A local politician's decision to take her seven-month-old son to a city council meeting in Japan's Kumamoto Prefecture has sparked a nationwide discussion on the rights of parents in professional settings.
Yuka Ogata, a Kumamoto Muni assembly member, attended a meeting last Wednesday and brought along her seven-month-old son.
From the time Ogata first learned she was pregnant in 2016 she had requested the assembly allow her to bring her child onto the floor, and create a day care centre in the assembly building. In return she was told to "hire a babysitter".
The controversial moment made headlines in Japan and prompted a social media movement encouraging parents to bring their children to work. Japanese citizens started tweeting out their support for Ogata with the hashtag "#子連れ会議OK" (It's OK to bring children to meetings).
"Our church has a kids room on the second floor. To parents with children, please don’t worry and come visit us."
Japanese movie director Kazuaki Kiriya spurred on the movement, tweeting out that anyone who works with him could feel free to bring their children to meetings, interviews, and shoots: "I don't mind at all, so feel free to bring them with you."
Kiriya was joined by Japanese writer Hirotada Ototake and prominent manga artist Yukari Takinami. "This is not about fearing that the idea of something like allowing children at meetings will become uncontrollable or that society will not be able to maintain itself!" tweeted Takinami. "Instead, I hope the society will be able to think with hopes that 'if it’s something that will clearly not harm anyone or make anyone miserable, then let’s try it. We’ll certainly learn something by giving it a try'.”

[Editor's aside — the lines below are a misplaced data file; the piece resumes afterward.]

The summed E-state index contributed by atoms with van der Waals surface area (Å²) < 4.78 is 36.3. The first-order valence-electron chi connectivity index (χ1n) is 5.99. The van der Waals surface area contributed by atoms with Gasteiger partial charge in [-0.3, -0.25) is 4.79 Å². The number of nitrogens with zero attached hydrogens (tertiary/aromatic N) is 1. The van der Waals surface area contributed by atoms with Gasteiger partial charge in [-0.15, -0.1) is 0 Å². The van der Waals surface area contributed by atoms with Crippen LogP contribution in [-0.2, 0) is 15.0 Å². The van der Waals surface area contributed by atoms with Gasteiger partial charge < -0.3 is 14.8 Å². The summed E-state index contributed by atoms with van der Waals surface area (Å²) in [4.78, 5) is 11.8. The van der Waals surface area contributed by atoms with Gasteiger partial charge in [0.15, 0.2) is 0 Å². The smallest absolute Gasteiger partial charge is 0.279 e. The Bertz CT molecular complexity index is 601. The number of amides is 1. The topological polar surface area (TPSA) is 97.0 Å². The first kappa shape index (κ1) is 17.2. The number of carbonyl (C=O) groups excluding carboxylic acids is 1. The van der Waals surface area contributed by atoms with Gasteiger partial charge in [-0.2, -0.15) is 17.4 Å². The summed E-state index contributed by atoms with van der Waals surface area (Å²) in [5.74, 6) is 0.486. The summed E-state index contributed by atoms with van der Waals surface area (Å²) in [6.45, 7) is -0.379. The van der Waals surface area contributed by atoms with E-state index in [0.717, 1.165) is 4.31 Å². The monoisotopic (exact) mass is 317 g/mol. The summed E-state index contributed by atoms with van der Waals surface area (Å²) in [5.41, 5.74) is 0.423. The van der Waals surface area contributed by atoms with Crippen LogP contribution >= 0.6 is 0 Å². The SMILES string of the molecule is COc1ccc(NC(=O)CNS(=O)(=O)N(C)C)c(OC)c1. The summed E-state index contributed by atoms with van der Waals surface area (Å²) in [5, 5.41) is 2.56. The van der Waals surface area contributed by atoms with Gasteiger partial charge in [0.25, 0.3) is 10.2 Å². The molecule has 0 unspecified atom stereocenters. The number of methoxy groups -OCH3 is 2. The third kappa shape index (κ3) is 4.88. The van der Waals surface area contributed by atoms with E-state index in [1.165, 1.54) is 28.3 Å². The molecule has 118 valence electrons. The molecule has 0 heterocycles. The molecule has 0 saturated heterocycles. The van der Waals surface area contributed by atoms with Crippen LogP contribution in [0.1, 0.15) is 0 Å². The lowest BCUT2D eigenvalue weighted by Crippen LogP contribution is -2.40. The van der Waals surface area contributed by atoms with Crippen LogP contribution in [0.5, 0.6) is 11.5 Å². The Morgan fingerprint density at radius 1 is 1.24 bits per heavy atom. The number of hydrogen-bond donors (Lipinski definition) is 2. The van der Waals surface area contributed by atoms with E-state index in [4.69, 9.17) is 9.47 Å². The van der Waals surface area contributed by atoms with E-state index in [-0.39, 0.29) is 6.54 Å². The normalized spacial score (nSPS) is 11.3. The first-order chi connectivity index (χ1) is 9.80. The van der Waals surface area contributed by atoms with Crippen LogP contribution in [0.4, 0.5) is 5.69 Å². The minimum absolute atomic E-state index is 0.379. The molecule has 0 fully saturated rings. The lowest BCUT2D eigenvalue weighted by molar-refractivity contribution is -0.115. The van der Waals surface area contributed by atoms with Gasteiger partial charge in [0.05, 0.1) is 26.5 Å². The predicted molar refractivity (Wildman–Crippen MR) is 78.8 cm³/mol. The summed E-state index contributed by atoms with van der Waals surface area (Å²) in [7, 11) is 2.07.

And Hiroki Komazaki, the director of Japanese non-profit Florence – which provides day care centres for working mothers and for children with disabilities– defended Ogata by comparing her actions to American civil rights activist Rosa Parks. Komazaki told BuzzFeed that a Japanese social movement would not spread without people such as Ogata pushing the boundaries.
“Just like how Ms. Rosa’s defiance shone a light on structure of discrimination against black people,” Komazaki said. “There’s a necessity to shine a light on an oppression that is considered a matter of course, and say ‘well, actually that might be wrong’.”